'Music' Heard by Apollo 10 Astronauts at the Moon Not from Aliens

Apollo 10 Command and Service Modules
This photo of the Apollo 10 Command and Service Modules (CSM) was taken from the Lunar Module (LM) after CSM/LM separation in lunar orbit. (Image credit: NASA)

Did Apollo 10 astronauts hear alien music coming from outer space when they orbited the moon in 1969?

Despite what you may have heard on social media this week, or from the trailer for a certain TV show, the answer is no. It's true that the Apollo 10 astronauts heard strange whistling sounds that, at the time, they described as "outer-space-type music." But there's a very simple, nonalien explanation for what the crewmembers were hearing, and it's been public knowledge since the 1970s.

In the audio recordings from the Apollo 10 mission (which you can hear in this video from Space.com), astronaut Gene Cernan(who was piloting the lunar module) asks John Young (who was piloting the command module) if he hears "that whistling sound?" It is Cernan who calls it "music" and says it "even sounds outer-spacey." Later, the two men ask Tom Stafford (who is in the lunar module with Cernan) if he hears it, too. They agree that it's "really weird," and Young says, "We're going to have to find out about that. Nobody will believe us." [Lunar Legacy: 45 Apollo Moon Mission Photos]

Apollo 10, launched in May of 1969, paved the way for Apollo 11, launched in July of that same year, to put two humans on the lunar surface. The Apollo 10 astronauts flew to the moon in a command module, and two of the crewmembers also took a ride in the lunar module, dropping down to less than ten miles above the moon's surface. The whistling sound, it turned out, was nothing more than interference between the VHF radios on the two different vehicles.

Apollo 11 astronaut Michael Collins wrote in his book, "Carrying the Fire," that NASA technicians warned him about the whistling. Multiple publications have pulled the key passage from the book, in which Collins even says, "Had I not been warned about it, it would have scared the hell out of me." Collins' book was published in 1974.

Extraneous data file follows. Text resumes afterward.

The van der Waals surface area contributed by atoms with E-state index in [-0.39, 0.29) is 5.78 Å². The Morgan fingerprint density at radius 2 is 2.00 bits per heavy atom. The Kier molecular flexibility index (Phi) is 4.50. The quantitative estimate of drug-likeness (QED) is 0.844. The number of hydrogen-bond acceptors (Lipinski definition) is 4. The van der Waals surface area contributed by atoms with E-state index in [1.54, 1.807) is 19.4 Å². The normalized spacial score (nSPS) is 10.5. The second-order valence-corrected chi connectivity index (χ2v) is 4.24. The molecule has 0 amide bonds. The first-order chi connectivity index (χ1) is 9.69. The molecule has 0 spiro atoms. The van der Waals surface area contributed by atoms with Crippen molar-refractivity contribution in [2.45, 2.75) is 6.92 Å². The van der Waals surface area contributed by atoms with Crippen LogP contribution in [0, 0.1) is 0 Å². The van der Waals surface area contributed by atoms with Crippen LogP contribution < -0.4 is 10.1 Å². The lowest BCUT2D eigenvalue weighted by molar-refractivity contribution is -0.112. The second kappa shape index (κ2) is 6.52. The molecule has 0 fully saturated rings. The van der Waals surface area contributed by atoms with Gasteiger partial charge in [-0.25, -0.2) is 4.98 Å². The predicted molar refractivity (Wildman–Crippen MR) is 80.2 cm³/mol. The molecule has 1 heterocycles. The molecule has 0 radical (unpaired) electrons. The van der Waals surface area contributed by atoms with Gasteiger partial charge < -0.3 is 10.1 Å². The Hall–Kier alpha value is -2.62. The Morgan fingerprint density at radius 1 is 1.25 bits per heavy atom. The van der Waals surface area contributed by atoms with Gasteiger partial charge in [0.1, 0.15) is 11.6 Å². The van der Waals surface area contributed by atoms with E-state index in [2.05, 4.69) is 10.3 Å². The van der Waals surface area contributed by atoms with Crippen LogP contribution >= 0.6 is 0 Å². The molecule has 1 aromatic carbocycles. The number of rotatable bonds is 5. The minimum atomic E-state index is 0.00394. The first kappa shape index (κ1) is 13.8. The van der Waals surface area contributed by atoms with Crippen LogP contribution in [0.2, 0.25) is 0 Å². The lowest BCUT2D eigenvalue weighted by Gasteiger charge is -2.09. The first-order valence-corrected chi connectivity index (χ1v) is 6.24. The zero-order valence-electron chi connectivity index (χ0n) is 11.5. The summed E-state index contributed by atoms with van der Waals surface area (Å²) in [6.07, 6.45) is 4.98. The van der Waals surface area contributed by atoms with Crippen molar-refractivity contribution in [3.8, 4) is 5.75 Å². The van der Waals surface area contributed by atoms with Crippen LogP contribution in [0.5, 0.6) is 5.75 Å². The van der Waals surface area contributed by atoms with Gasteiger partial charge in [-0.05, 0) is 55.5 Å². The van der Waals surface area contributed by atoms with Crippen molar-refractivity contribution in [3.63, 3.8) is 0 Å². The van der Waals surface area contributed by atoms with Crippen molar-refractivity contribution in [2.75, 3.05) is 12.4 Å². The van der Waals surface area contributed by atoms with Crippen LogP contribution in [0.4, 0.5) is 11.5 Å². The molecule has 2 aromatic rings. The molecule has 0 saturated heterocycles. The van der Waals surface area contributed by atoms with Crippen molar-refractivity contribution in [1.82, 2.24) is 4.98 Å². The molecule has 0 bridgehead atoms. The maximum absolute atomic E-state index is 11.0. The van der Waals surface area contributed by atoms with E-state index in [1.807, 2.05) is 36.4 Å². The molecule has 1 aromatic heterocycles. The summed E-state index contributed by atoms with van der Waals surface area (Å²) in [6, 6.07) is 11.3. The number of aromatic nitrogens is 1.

NASA put transcripts of the Apollo 10 transmissions online in 2008, although the documents themselves say they would have been declassified in 1982. NASA also put the audio files online in 2012, according to the NASA History Office.

So why is social media suddenly bursting with discussion about this nonincident? Probably because of a Science Channel show called "NASA's Unexplained Files." A trailer for an upcoming episode discussed the "outer space music" and has the tone of a found-footage horror movie. It includes shaky footage of the vehicles, static-filled cutaways, anxiety-inducing music and sound effects, and a very alarmed-sounding narrator who refers to the whistling incident as "extremely unsettling."

It's true that the astronauts sound genuinely awed and puzzled by what they heard, and bring it up multiple times. But at no point in the audio or the transcripts does the incident seem to raise an alarm with the three men.

The documentary also puts particular emphasis on the fact that the whistling occurred while the astronauts were on the far side of the moon, where they lost radio and visual contact with mission control for about an hour (as expected). In an ominous voice, once again backed by music appropriate for a horror movie, the narrator says, "During this hour, the astronauts are on their own. No one on Earth can see or hear them." This works well to increase the anxiety-ridden atmosphere being created by the show, but the narrator never explains why the astronauts' isolation might be a significant factor in any possible theories about where the sound is coming from.

What is interesting about the incident is that the three astronauts didn't discuss the sounds publicly (although it's unclear how much they discussed them with the engineers). But Sean O'Kane at The Verge postulates that the reason for the astronaut's silence was because the men didn't want to project anything but a rock-hard psyche. Any indication that they'd lost their confidence during a flight might get them grounded.

The documentary trailer does bring up the radio-interference explanation for the sounds. However, the producers give the last word to Apollo 15 astronaut Al Worden, who "doesn't agree with the radio theory," the narrator says. In the documentary, Worden says, "Logic tells me that if there was something recorded on there, then there was something there." And ultimately, the narrator states, "To date, the origin of the noises mentioned in the Apollo 10 recordings remains a mystery." Aside from Worden's statements, the documentary offers no evidence to support that claim.

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Calla Cofield
Senior Writer

Calla Cofield joined Space.com's crew in October 2014. She enjoys writing about black holes, exploding stars, ripples in space-time, science in comic books, and all the mysteries of the cosmos. Prior to joining Space.com Calla worked as a freelance writer, with her work appearing in APS News, Symmetry magazine, Scientific American, Nature News, Physics World, and others. From 2010 to 2014 she was a producer for The Physics Central Podcast. Previously, Calla worked at the American Museum of Natural History in New York City (hands down the best office building ever) and SLAC National Accelerator Laboratory in California. Calla studied physics at the University of Massachusetts, Amherst and is originally from Sandy, Utah. In 2018, Calla left Space.com to join NASA's Jet Propulsion Laboratory media team where she oversees astronomy, physics, exoplanets and the Cold Atom Lab mission. She has been underground at three of the largest particle accelerators in the world and would really like to know what the heck dark matter is. Contact Calla via: E-Mail – Twitter